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Result

Request returns an array with data:

  • records_count – the total number of results (without offset and max_results) parameters
  • count – count of records in the current request
  • data – array with data. Data consists of the following values:
    • entity_name – class name of entity
    • record_id – id of record from this entity
    • record_string – the title of this record
    • record_url – the given URL for this record
    • selected_data – data from fields that have been explicitly selected in the select clause (optional)

Query Language

Keywords

select

Includes field values, taken from the search index, as an additional “selected_data” section in the search result items. You can select one or more fields to be attached to search results. The name of the field should consist the type prefix, otherwise the default text type will be used.

select text.field_name
select (text.first_field_name, text.second_field_name)

You can use fieldname aliasing, as known in SQL, for example:

select text.field_1 as name, text.field_2 as author

You can use fieldname aliasing, as known in SQL, for example:

select (text.field_1 as name, text.field_2 as author)

Note that parentheses are mandatory.

from

A list of entity aliases to search from. It can be one alias or group. Examples:

from one_alias
from (first_alias, second_alias)

where

The where clause defines the search parameters.

and, or

And and or operators are used to combine multiple clauses, allowing you to refine your search.

Syntax:

and field_type field_name operator value
or field_type field_name operator value

If the field type is not set, then text field type will be used.

offset

The offset clause allows to set the offset of the first result.

max_results

The set results count for the query.

order_by

The order_by clause allows to sort results in ascending or descending order.

Syntax:

order_by field_type field_name direction

If the field type is set, the text field will be assigned. Direction – ASC, DESC. If the direction is not assigned, the ASC direction will be used.

Field Types

User should specify field type in query string. By default, if type is not set, it will be used text type. Supported field types: * text * integer * decimal * datetime

Operators

Different field types support different operators in the where block.

For String Fields

  • ~ (CONTAINS) – operator ~ is used for set text field value. If search value is string, it must be quoted. Examples:

    name ~ value
    name ~ "string value"
    
  • !~ (NOT CONTAINS) – operator !~ is used for search strings without value. If the search value is a string, it must be quoted. Examples:

    name !~ value
    name !~ "string value"
    
  • like – operator like is used to finding records with a specified substring in any position (LIKE %value% statement behaviour). If the search value is a multi-word string that contains whitespaces, it should be enclosed in quotes. Examples:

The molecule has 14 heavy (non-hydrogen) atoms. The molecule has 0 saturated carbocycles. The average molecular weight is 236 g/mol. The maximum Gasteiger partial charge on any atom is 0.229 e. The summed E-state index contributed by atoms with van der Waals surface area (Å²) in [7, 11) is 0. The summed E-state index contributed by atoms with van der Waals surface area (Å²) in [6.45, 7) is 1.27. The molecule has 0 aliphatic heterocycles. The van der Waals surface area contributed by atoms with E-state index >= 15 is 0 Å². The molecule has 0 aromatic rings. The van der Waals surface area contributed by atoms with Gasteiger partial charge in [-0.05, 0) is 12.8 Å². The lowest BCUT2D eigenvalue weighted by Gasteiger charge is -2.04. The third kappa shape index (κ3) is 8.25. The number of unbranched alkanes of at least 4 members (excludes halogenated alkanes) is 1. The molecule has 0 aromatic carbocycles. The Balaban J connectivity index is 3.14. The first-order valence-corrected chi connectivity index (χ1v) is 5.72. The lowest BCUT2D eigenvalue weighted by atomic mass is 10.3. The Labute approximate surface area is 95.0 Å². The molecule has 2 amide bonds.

name like value
    name like "string value"
    
  • notlike – operator notlike is used to find records without a specified substring in any position (NOT LIKE %value% statement behaviour). If the search value is a multi-word string that contains whitespaces, it should be enclosed in quotes. Examples:

    name notlike value
    name notlike "string value"
    

For Numeric Fields

  • = (EQUALS) – operator = is used to search for records where the field value matches the specified value. Examples:

    integer count = 100
    decimal price = 12.5
    datetime create_date = "2013-01-01 00:00:00"
    
  • != (NOT EQUALS) – operator != is used to search for records where the field value does not match the specified value. Examples:

    integer count != 5
    decimal price != 45
    datetime create_date != "2012-01-01 00:00:00"
    
  • >, <, <=, >= – Operators are used to search for the records where the field value is greater, less, less than or equals or greater than or equals of the specified value. Examples:

    integer count >= 5
    decimal price < 45
    datetime create_date > "2012-01-01 00:00:00"
    
  • in – operator in is used to search for the records where the value is in the specified set of data. Examples:

    integer count in (5, 10, 15, 20)
    decimal price in (12.2, 55.25)
    
  • !in – operator !in is used to search for records where the field value is not in the specified set of data. Examples:

    integer count !in (1, 3, 5)
    decimal price !in (2.1, 55, 45.4)
    

Query Brackets

User can combined operators in the search query with brackets.

Examples:

from oro_test where (owner ~ john and (integer count > 10 or float price = 10)) or (owner ~ mary and (integer count > 5 or float price = 150))

Query Examples

  • Search by demo products where the name contains the opportunity string and where the price is greater than 100.

    from demo_product where name ~ opportunity and double price > 100
    
  • Search and return entity data plus the name and the description of demo products.

    select (name, description) from demo_product
    
  • Search by all entities where the integer field count is not equal 10.

    integer count != 10
    
  • Search by all entities where text field all_text does not contain the opportunity string.

    all_text !~ "opportunity"
    
  • Select 10 results from the demo_products and demo_categories entities where the text field description contains test, order ASC by text field name and offset first result to 5.

    from (demo_products, demo_categories) where description ~ test order_by name offset 5 max_results 10